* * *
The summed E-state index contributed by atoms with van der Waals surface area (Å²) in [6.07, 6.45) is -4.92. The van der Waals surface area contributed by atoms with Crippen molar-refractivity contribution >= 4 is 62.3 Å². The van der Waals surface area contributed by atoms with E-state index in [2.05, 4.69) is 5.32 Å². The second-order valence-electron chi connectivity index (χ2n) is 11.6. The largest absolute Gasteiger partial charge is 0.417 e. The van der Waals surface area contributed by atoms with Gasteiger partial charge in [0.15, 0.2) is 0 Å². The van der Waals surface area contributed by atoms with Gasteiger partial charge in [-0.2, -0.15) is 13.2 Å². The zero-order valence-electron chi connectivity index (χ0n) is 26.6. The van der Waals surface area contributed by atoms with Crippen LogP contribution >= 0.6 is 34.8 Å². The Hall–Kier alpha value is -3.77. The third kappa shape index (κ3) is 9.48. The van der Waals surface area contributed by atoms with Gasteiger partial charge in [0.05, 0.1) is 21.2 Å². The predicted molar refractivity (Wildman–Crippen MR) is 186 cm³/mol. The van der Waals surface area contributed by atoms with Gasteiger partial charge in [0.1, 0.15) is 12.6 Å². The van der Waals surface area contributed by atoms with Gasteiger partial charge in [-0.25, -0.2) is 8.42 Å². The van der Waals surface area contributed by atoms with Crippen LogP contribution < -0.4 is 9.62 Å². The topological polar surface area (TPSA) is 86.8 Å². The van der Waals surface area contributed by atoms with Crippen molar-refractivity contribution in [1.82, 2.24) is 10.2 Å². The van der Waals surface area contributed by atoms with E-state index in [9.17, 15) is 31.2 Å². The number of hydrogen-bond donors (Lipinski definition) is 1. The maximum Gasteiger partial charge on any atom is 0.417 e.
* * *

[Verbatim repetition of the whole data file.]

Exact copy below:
The summed E-state index contributed by atoms with van der Waals surface area (Å²) in [6.07, 6.45) is -4.92. The van der Waals surface area contributed by atoms with Crippen molar-refractivity contribution >= 4 is 62.3 Å². The van der Waals surface area contributed by atoms with E-state index in [2.05, 4.69) is 5.32 Å². The second-order valence-electron chi connectivity index (χ2n) is 11.6. The largest absolute Gasteiger partial charge is 0.417 e. The van der Waals surface area contributed by atoms with Gasteiger partial charge in [0.15, 0.2) is 0 Å². The van der Waals surface area contributed by atoms with Gasteiger partial charge in [-0.2, -0.15) is 13.2 Å². The zero-order valence-electron chi connectivity index (χ0n) is 26.6. The van der Waals surface area contributed by atoms with Crippen LogP contribution >= 0.6 is 34.8 Å². The Hall–Kier alpha value is -3.77. The third kappa shape index (κ3) is 9.48. The van der Waals surface area contributed by atoms with Gasteiger partial charge in [0.05, 0.1) is 21.2 Å². The predicted molar refractivity (Wildman–Crippen MR) is 186 cm³/mol. The van der Waals surface area contributed by atoms with Gasteiger partial charge in [0.1, 0.15) is 12.6 Å². The van der Waals surface area contributed by atoms with Gasteiger partial charge in [-0.25, -0.2) is 8.42 Å². The van der Waals surface area contributed by atoms with Crippen LogP contribution < -0.4 is 9.62 Å². The topological polar surface area (TPSA) is 86.8 Å². The van der Waals surface area contributed by atoms with Crippen molar-refractivity contribution in [1.82, 2.24) is 10.2 Å². The van der Waals surface area contributed by atoms with E-state index in [9.17, 15) is 31.2 Å². The number of hydrogen-bond donors (Lipinski definition) is 1. The maximum Gasteiger partial charge on any atom is 0.417 e.